Aretha Franklin recently passed away at 76 due to advanced pancreatic cancer. Last week, the media reported that the Queen of Soul died without creating a will or trust. Her four sons filed in Oakland County Probate Court and her niece, Sabrina Owens, asked to be appointed as the estimated $80 million estate’s personal representative. According to her long-standing attorney, Don Wilson, he had requested that Franklin establish a trust numerous times, but she never got around to creating one.
Unfortunately, Aretha Franklin is far from the first notable individual to pass without establishing a will or trust, including many celebrities and musicians. Sadly, the truth is that two-thirds of all estates in the United States are administered without any estate planning. In this week’s article, we cover the three biggest lessons we can learn from Aretha Franklin’s estate. Hopefully, her passing will serve as a reminder that having a plan in place is necessary to ensure that your family and loved ones will be cared for in accordance with your wishes.
- Having No Will or Revocable Living Trust Will Expose You to a Long and Expensive Probate Process
Probate is often a lengthy and expensive process. However, it is made longer and more costly when the deceased dies intestate (without a will). Without a will, family members are left guessing about what the deceased person would have wanted, and they may not all agree. These conflicts can create delay and rack up legal bills. The probate process is also public, so all details about the estate, assets, and debts will be memorialized in public record. Last week’s media report that Franklin did not have a will indicates that her estate’s probate proceedings will be no different. All of the singer’s assets will be open to the public, exposing the family to additional stress during an already difficult time.
Because assets are only distributed to heirs at the close of probate, a lengthy court proceeding means that the heirs are left without support for the duration of the probate process, and the longer and more complex probate is, the more costly the process will be. In Franklin’s case, her estate may end up paying up to $4 million dollars in probate-related costs. A revocable living trust could have saved Franklin’s estate from going through the court process entirely, would have saved the estate millions, and ensured her assets were kept private.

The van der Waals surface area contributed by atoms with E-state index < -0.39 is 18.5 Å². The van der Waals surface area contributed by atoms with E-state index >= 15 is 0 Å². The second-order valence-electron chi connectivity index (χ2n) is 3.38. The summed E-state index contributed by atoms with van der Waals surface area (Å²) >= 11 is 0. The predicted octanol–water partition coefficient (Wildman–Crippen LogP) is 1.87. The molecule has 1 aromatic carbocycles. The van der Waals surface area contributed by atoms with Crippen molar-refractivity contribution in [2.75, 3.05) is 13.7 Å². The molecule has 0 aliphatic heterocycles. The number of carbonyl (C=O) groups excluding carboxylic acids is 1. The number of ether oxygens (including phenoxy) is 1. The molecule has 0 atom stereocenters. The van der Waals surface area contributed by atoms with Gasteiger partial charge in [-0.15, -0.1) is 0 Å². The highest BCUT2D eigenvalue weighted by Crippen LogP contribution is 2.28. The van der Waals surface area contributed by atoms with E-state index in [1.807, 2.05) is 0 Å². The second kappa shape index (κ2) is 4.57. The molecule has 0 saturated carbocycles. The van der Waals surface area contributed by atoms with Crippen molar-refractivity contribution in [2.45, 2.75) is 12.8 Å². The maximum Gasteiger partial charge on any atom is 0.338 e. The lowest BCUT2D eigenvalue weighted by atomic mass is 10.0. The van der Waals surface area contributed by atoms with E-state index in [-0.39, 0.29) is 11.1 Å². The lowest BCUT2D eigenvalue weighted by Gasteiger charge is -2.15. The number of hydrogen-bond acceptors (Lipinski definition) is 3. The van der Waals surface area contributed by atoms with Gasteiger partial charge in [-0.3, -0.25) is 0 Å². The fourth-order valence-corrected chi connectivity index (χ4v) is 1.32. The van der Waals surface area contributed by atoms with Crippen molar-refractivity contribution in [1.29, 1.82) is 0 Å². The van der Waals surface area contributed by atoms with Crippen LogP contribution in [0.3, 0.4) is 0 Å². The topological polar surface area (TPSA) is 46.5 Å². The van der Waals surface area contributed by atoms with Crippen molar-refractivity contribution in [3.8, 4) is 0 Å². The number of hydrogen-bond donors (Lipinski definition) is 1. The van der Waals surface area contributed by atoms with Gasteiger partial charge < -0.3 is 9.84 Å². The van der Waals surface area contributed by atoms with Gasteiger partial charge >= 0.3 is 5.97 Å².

- No Estate Plan Means Huge Estate Tax Implications
Without an estate or wealth plan in place, Franklin’s estate may be severely impacted. The estate exceeds the exemption threshold for gift and estate tax under the 2018 Tax Cuts and Jobs Act, so her heirs will likely owe a good chunk to Uncle Sam. Although the new law signed by President Donald Trump in December doubled the estate tax threshold from $5.6 million to $11.2 million, it is expected that the state and IRS will get about half of the remaining value of Franklin’s estate. With legal fees and court costs coming out of the heir’s remaining half, there may be very little left to distribute at the end of the probate process to Franklin’s four children.
- Estate Planning Is Even More Important If You Have a Child with Special Needs
Franklin was survived by four grown children, one of whom (Clarence, 63) has special needs. For those with special needs children, following in Franklin’s steps footsteps could mean your loved one may wind up losing government benefits. A special needs trust, which is not subject to probate court, lets you contribute funds for your child’s benefit while enabling him or her to continue getting benefits — such as Medicaid and Supplemental Security Income — which require recipients to have no more than $2,000 in assets and limit their income. Although this may not be as important to the Franklin family given the size of the estate, Franklin might have been able to protect her son’s inheritance and provide for any care and assistance he may require by creating a more comprehensive estate plan before her passing.
If Aretha Franklin’s mistakes make you worry about your own situation, feel free to contact us at 770-933-9009 to discuss creating an estate plan that is right for you and your family. You don’t need to be worth $80 million to have a lot to lose, and your loved ones will be grateful for the effort you put into protecting their futures.